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I walked out the door early Saturday morning and felt like I walked into another world. The air was fresh and cool, almost chilly. After a couple of months of heavy heat and high humidity, this was wonderful! I stood for a moment, looking around and taking it in like someone who hasn’t been allowed to go outside for some time. Our flowers perked brightly above their bed of cypress mulch. A heavy dew beaded the grass and the vehicles parked in the driveway. A shining stillness spread about me.

A bit later, Randa and I sat on the porch, taking bites of fresh-baked walnut-date waffles and sipping coffee. We talked for a bit, lingering in that refreshing coolness before starting our two-hundred-and-fifty mile drive up to Doniphan County.

It takes a while for that first fresh coolness of an August morning to come around. It’s hard to put it on the calendar and plan around it. It helps, though, if you’re watchful for it and willing to pause for a bit. It’s the pausing that most of us miss; it doesn’t matter how often the opportunity comes if we can’t suspend our busyness for a bit.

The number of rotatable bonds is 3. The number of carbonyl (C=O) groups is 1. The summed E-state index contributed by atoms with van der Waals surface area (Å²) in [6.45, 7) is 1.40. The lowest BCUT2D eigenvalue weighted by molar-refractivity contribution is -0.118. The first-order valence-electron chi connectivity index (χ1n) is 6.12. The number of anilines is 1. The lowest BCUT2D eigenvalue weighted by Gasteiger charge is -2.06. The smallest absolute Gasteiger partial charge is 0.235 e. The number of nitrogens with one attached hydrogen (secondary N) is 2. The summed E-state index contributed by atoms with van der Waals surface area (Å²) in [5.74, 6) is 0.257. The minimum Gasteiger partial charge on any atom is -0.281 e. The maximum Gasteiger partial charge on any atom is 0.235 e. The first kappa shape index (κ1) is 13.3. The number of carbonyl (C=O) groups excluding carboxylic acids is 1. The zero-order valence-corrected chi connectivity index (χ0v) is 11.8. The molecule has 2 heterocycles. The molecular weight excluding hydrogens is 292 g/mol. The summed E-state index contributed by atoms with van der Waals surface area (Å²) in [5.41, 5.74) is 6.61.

In that regard, it’s not all that different from the refreshing of the Spirit. That’s not something we can spritz on as we bustle about getting ready for work. It’s not a thing to be brushed on in the mirror at the traffic light. Even as good as it is to give thanks before each meal, that alone will not yield the renewal that replenishes our minds and hearts and spirits.

For that we have to quit treating the Spirit as a casual acquaintance we see from time to time on the bus line or a colleague we greet in passing down the hallway. He is not the guy in the pickup truck over at the next pump or the cashier at the Quik Pik. If we want the lifting of his good work in us, if we want the refreshing renewal that fills us with grace and power and light and love, then we must quit treating him with casual indifference.

We must treat him as the Heavenly Guest; pull up a chair and sit for a while, as eager to listen as we are to speak.

H. Arnett
8/17/16

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About Doc Arnett

Native of southwestern Kentucky currently living in Blair, Kansas, with my wife of twenty-five years, Randa. We have, between us, eight children and twenty-one grandkids. We enjoy singing, worship, remodeling and travel.
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